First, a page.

2. Mobilize your resources

a. Plan

I save your Clinical Education Team for this step because I believe it’s helpful to come to them with an idea of your requirements in order to direct the conversation. I think we can agree that sitting down for a 30-minute meeting regarding 3-5 prioritized sites will likely be more productive than a 30-minute meeting covering the possibility of 134 potential sites. Your advisor is your second most valuable resource, after your own brain of course, and it’s a good idea to develop a relationship with your advisor that fosters open dialogue.

b. Pursue Your Choice

Time is a resource. Consider a FCFS or corporate site if it aligns with your vision. With the blessing of your advisor, commit to that site on the list or create a site of your choosing, and do it with gumption. If you go the prior route, there is not much else required of you than a commitment, but if you go the latter route, put in work. Understand that if the site agrees to host you, you will be required to go. Take initiative and offer to establish initial contact with the new site. If your advisor approves, compose a professional and compelling email to get the ball rolling. See your choice through to the end. If a site is unavailable, refresh and continue with your next choice in the same manner.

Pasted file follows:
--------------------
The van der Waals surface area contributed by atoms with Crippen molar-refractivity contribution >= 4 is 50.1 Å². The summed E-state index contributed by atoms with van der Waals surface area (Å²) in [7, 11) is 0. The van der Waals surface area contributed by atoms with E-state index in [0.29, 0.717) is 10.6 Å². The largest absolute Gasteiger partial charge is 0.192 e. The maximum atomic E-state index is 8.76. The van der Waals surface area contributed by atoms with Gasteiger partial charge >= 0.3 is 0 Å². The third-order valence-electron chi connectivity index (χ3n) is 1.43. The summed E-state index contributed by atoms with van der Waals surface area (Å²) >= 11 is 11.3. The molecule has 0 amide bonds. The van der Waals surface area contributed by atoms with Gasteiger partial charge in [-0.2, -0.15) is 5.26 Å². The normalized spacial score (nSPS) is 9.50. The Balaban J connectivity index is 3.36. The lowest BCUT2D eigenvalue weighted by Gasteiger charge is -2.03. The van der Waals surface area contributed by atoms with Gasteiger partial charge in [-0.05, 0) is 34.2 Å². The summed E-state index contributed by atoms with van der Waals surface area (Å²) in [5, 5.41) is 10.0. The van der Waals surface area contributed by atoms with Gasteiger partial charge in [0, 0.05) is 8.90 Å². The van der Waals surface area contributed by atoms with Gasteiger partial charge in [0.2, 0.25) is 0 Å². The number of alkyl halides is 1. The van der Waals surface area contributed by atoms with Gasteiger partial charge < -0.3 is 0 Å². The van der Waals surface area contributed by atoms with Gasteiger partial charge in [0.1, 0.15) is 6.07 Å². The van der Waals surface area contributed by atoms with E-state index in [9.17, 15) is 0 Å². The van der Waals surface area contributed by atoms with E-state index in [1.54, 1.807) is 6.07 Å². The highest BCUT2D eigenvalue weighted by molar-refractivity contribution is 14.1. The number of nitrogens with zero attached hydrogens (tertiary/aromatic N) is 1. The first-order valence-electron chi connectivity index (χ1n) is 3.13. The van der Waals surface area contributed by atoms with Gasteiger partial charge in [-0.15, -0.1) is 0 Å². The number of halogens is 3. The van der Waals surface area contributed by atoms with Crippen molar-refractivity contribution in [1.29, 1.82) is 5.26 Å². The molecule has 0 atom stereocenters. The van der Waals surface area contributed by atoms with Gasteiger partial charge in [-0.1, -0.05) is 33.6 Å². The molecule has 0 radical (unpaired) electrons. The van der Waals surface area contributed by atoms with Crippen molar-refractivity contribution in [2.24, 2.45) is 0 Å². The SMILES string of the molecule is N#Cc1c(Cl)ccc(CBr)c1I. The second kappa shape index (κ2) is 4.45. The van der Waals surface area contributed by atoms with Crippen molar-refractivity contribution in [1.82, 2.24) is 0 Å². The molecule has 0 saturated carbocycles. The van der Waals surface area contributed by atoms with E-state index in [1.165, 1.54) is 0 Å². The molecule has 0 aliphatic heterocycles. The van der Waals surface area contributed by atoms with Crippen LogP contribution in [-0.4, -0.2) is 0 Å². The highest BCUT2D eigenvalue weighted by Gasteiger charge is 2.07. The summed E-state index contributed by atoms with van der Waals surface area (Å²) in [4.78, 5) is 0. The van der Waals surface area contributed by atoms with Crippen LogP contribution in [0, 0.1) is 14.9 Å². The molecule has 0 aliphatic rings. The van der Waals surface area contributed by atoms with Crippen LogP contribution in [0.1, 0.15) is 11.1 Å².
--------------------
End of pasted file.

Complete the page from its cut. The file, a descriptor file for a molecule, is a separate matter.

I completed my first clinical at KORT-Bardstown, a corporate site in KY. The site was not previously an option as a first clinical site.

c. Logistics

Piggybacking off the suggestion to narrow your site options before attempting heroic feats of decision amid many options, it is easier to cross-compare the logistics of a few sites rather than 100 sites. If you have 5 sites that all meet the same criteria you’ve established for the unfolding of your vision for practice, then maybe something simple like the cost or availability of housing distinguishes one site as the preferable option. What will weather be like during your clinical? Will there be unearthly traffic on your commute in one city? Is there good food and good beer there? These things, while seemingly superficial, may help with that final step of narrowing it down, since our quality of life is important too. #happyPThappypt

d. Enjoy the ride

Map it out as carefully as you like, but uncharted territory is only chartable once you get there. In other words, there is only so much calculation you can rely on in life before you need to simply rely on curiosity and spirit. There may not be golden cities on your course, but be sure to recognize a giant canyon for what it is…graaand. The reality is that you can take all these steps along with others and still end up with a site you did not chose. In this case, gear up for an adventure and come back with a map of your own for those that follow. Embrace each moment on your adventure as a learning opportunity whether it’s what you wanted to learn or not, and respect the people who teach you. Experience is a willing teacher and learning makes the vision clear.


My CI and I enjoying homemade mint juleps, in accordance with KY tradition.